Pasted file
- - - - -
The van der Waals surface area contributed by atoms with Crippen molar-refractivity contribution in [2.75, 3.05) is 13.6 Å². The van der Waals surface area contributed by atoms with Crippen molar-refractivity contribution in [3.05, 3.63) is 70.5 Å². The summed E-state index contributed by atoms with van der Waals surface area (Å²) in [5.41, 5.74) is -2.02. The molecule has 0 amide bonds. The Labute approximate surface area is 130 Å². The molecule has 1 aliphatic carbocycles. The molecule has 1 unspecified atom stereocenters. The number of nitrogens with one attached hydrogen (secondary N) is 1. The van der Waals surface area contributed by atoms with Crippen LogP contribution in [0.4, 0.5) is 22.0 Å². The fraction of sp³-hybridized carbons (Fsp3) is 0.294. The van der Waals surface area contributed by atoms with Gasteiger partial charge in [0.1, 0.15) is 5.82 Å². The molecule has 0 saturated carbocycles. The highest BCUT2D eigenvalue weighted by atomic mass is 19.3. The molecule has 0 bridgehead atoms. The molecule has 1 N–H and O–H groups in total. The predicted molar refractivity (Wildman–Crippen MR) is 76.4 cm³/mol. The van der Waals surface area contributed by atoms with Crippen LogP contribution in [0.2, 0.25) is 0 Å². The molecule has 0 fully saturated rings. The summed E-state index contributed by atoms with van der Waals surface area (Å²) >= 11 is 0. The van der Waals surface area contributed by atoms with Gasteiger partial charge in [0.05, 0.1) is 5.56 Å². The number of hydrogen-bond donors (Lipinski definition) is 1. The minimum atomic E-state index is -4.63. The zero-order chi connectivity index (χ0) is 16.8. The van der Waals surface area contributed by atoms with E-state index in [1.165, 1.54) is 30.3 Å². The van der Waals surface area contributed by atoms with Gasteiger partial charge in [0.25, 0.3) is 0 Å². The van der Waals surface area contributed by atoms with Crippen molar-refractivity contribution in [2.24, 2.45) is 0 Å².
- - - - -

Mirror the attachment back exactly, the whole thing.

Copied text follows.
The van der Waals surface area contributed by atoms with Crippen molar-refractivity contribution in [2.75, 3.05) is 13.6 Å². The van der Waals surface area contributed by atoms with Crippen molar-refractivity contribution in [3.05, 3.63) is 70.5 Å². The summed E-state index contributed by atoms with van der Waals surface area (Å²) in [5.41, 5.74) is -2.02. The molecule has 0 amide bonds. The Labute approximate surface area is 130 Å². The molecule has 1 aliphatic carbocycles. The molecule has 1 unspecified atom stereocenters. The number of nitrogens with one attached hydrogen (secondary N) is 1. The van der Waals surface area contributed by atoms with Crippen LogP contribution in [0.4, 0.5) is 22.0 Å². The fraction of sp³-hybridized carbons (Fsp3) is 0.294. The van der Waals surface area contributed by atoms with Gasteiger partial charge in [0.1, 0.15) is 5.82 Å². The molecule has 0 saturated carbocycles. The highest BCUT2D eigenvalue weighted by atomic mass is 19.3. The molecule has 0 bridgehead atoms. The molecule has 1 N–H and O–H groups in total. The predicted molar refractivity (Wildman–Crippen MR) is 76.4 cm³/mol. The van der Waals surface area contributed by atoms with Crippen LogP contribution in [0.2, 0.25) is 0 Å². The molecule has 0 fully saturated rings. The summed E-state index contributed by atoms with van der Waals surface area (Å²) >= 11 is 0. The van der Waals surface area contributed by atoms with Gasteiger partial charge in [0.05, 0.1) is 5.56 Å². The number of hydrogen-bond donors (Lipinski definition) is 1. The minimum atomic E-state index is -4.63. The zero-order chi connectivity index (χ0) is 16.8. The van der Waals surface area contributed by atoms with E-state index in [1.165, 1.54) is 30.3 Å². The van der Waals surface area contributed by atoms with Gasteiger partial charge in [0.25, 0.3) is 0 Å². The van der Waals surface area contributed by atoms with Crippen molar-refractivity contribution in [2.24, 2.45) is 0 Å².